THIRD CRITICAL PERSPECTIVES ON HUMAN RIGHTS CONFERENCE
NEW YORK, APRIL 17-19, 2024
The UN Universal Declaration of Human Rights will celebrate its 75th birthday on December 10, 2023. Since that statement of principles following the mass atrocities of WWII, the world has witnessed the spread of human rights discourse, norms, law, and institutions at both the domestic and international levels. Eleanor Roosevelt’s prediction that “a curious grapevine” would spread the ideas articulated in that 1948 General Assembly document seems to have come to fruition. Nevertheless, the aspirations of the Declaration remain far from fulfilled, as grave violations of rights continue to be perpetrated around the globe, often with impunity. Economic inequality, racism, sexism, and multiple refugee crises have engendered and exacerbated the rise of political extremism. Addressing such issues, as well as many others, the Critical Perspectives on Human Rights Conference aims to explore the contested legacy of human rights in increasingly uncertain times. It seeks to foster dialogue and scholarship from a wide range of perspectives. Some conference presenters are scholars and activists who continue to view the human rights project as a moral and ethical challenge to power; others see it as an enabler of political and economic domination. The Critical Perspectives on Human Rights Conference participants seek to reassess the origins, foundations, and contemporary forms of human rights discourse, ideas, and practice today, seventy-five years on.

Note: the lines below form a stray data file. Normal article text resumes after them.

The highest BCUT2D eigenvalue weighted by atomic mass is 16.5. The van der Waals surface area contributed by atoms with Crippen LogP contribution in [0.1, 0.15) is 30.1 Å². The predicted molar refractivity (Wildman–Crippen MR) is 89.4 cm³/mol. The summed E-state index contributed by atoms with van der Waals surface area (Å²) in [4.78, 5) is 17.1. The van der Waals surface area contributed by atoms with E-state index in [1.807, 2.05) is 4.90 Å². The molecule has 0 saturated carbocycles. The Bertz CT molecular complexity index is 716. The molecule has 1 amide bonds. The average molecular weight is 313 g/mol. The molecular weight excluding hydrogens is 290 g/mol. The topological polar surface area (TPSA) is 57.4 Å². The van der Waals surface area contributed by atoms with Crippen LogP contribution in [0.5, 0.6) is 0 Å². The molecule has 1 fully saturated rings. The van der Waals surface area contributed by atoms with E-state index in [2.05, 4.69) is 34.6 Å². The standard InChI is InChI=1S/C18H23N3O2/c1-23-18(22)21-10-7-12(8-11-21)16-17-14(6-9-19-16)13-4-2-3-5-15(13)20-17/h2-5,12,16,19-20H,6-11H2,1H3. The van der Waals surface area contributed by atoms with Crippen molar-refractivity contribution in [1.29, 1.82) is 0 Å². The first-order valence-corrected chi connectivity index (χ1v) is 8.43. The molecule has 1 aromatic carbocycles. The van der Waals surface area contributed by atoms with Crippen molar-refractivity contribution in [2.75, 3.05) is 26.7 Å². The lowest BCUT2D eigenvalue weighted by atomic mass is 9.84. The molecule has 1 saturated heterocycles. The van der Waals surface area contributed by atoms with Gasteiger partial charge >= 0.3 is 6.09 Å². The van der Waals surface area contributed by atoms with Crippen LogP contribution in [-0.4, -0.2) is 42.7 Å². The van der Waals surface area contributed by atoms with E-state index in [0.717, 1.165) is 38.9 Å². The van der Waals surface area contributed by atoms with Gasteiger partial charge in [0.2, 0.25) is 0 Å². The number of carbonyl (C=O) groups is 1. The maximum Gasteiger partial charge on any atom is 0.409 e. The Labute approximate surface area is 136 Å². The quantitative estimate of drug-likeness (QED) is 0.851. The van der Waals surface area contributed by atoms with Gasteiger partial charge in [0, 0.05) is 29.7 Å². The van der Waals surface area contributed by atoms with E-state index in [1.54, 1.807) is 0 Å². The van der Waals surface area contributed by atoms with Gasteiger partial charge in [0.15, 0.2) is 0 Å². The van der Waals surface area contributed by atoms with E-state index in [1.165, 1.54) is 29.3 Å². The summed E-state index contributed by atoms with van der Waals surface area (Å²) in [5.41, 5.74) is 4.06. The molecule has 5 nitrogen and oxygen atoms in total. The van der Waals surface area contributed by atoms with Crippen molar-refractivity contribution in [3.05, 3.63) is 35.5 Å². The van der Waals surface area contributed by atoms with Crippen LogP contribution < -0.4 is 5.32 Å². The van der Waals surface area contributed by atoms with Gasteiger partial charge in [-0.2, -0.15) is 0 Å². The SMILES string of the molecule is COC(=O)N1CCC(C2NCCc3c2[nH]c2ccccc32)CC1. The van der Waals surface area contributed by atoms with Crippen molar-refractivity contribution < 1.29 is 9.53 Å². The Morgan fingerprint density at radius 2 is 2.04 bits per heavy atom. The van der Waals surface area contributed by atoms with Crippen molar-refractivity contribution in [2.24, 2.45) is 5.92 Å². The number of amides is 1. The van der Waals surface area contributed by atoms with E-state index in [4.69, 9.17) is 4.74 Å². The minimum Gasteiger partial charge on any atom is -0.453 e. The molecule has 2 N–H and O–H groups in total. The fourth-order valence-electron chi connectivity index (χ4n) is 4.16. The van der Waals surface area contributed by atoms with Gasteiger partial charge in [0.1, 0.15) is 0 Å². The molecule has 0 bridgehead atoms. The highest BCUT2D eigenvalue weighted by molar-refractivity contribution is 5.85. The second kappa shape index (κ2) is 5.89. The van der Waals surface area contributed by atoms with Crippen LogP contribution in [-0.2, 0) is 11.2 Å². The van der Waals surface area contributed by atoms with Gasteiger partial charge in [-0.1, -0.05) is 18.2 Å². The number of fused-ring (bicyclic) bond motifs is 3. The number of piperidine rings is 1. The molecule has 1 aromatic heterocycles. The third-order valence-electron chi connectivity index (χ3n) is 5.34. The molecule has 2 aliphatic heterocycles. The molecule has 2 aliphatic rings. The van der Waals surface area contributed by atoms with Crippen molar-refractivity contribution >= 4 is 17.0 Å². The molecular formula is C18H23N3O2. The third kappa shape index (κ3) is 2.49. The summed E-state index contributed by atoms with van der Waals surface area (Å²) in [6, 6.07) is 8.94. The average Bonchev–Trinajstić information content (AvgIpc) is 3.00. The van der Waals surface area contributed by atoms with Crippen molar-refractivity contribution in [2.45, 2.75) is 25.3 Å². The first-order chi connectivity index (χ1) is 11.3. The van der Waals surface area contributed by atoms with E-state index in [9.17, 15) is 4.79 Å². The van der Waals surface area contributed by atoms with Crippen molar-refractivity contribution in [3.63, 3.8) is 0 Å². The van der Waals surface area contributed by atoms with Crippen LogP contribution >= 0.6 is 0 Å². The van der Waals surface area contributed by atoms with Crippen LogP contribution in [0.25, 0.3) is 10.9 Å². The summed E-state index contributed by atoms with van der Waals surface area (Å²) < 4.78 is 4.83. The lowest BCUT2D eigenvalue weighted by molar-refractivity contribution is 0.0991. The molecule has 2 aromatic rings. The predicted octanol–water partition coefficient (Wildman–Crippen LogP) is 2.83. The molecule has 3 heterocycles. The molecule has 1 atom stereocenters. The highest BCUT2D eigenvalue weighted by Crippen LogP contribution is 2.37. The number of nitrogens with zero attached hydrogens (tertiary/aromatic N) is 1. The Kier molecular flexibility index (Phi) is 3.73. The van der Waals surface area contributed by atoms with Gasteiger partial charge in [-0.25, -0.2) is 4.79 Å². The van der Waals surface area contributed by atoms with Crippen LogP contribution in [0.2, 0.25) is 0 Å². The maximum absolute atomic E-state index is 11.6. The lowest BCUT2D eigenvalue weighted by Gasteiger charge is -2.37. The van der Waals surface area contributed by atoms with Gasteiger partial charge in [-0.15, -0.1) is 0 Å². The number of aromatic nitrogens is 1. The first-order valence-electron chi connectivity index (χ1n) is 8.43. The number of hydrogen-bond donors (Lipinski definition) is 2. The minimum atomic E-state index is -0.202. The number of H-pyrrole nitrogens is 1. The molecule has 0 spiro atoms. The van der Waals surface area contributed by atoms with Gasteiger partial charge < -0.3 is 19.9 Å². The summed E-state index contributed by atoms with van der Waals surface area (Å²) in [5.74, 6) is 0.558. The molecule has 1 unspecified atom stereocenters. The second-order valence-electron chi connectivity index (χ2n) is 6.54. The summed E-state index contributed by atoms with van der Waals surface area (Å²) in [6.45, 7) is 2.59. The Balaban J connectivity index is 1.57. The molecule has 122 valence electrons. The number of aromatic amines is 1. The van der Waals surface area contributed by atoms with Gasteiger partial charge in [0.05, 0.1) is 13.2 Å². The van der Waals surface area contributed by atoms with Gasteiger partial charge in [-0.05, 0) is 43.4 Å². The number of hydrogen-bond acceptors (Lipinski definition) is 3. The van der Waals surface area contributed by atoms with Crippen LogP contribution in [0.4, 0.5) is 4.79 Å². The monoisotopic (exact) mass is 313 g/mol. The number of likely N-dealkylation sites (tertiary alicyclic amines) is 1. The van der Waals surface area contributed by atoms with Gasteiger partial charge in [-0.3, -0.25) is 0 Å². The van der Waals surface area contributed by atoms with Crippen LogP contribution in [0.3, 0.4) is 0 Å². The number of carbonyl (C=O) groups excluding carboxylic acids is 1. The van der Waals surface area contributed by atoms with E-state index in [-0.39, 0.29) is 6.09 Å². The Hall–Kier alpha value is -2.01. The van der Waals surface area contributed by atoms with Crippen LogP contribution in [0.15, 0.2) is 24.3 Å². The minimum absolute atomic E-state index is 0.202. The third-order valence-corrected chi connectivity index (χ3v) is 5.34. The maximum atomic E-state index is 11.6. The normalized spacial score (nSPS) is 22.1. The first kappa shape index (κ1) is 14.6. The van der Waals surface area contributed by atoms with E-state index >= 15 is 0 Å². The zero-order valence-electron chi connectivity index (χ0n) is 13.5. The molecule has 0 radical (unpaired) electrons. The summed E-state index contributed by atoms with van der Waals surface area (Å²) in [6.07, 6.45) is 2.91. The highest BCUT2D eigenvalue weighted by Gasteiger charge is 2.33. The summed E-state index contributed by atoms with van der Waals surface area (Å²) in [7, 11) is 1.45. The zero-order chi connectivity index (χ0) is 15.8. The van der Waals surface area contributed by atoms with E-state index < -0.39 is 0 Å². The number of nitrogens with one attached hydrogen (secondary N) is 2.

The Critical Perspectives on Human Rights Conference is part of a larger initiative at The City College of New York, CUNY, shared between the Colin Powell School for Civic and Global Leadership, the Division of Interdisciplinary Studies, the Division of Humanities and the Arts, and the President’s Office dedicated to human rights studies, public programming, and scholarship.
IRENE VICTORIA MASSIMINO KJARSGAARD
Wednesday, April 17, 2024
Irene Victoria Massimino is a lawyer specialized in international criminal law and human rights. She is a graduate of the Faculty of Legal and Social Sciences of the National University of La Plata, in Argentina; has a Master of Laws from Robert H. McKinney School of Law at Indiana University, in the United States of America, where she is currently residing, and teaching as an adjunct professor. She also holds a Master of Arts and Humanities in Human Rights from the School of Advanced Studies of the University of London, in the United Kingdom. Ms. Massimino has served as Rapporteur of the High Criminal Court of Buenos Aires Province, Argentina, where she focused on institutional violence, police brutality and gender violence cases, many of which became leading jurisprudence and became internationally known for their contribution to human rights. In this capacity, she became a member of the Provincial Roundtable for Discussions to address the emergency situation in Buenos Aires Province’s Prison System. She works actively in the fields of internal and international conflicts, human rights violations, and atrocity crimes -especially genocide- in relation to the experiences of Argentina, Armenia, Artsakh (Nagorno-Karabagh), Chile, Colombia, Guatemala, Iraq, Somaliland, and Ukraine. She has served in international investigative delegations and trial observation missions, and she is the former co-founding president of the Lemkin Institute for Genocide Prevention.